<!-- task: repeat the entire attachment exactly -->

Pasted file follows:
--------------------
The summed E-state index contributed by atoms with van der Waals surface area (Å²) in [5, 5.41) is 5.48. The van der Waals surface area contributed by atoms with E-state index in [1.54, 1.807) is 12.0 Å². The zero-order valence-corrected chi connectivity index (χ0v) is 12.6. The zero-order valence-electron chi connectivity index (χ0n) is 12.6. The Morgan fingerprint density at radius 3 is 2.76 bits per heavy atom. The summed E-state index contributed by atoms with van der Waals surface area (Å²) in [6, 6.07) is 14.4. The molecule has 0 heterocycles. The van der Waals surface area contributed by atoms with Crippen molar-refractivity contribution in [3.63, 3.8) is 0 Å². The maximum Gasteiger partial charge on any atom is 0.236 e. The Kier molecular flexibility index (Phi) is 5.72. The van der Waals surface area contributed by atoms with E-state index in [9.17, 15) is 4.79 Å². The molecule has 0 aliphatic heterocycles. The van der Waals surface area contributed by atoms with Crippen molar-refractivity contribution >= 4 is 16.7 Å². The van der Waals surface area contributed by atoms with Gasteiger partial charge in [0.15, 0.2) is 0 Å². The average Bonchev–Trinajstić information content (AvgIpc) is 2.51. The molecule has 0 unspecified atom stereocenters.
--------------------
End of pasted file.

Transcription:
The summed E-state index contributed by atoms with van der Waals surface area (Å²) in [5, 5.41) is 5.48. The van der Waals surface area contributed by atoms with E-state index in [1.54, 1.807) is 12.0 Å². The zero-order valence-corrected chi connectivity index (χ0v) is 12.6. The zero-order valence-electron chi connectivity index (χ0n) is 12.6. The Morgan fingerprint density at radius 3 is 2.76 bits per heavy atom. The summed E-state index contributed by atoms with van der Waals surface area (Å²) in [6, 6.07) is 14.4. The molecule has 0 heterocycles. The van der Waals surface area contributed by atoms with Crippen molar-refractivity contribution in [3.63, 3.8) is 0 Å². The maximum Gasteiger partial charge on any atom is 0.236 e. The Kier molecular flexibility index (Phi) is 5.72. The van der Waals surface area contributed by atoms with E-state index in [9.17, 15) is 4.79 Å². The molecule has 0 aliphatic heterocycles. The van der Waals surface area contributed by atoms with Crippen molar-refractivity contribution >= 4 is 16.7 Å². The van der Waals surface area contributed by atoms with Gasteiger partial charge in [0.15, 0.2) is 0 Å². The average Bonchev–Trinajstić information content (AvgIpc) is 2.51. The molecule has 0 unspecified atom stereocenters.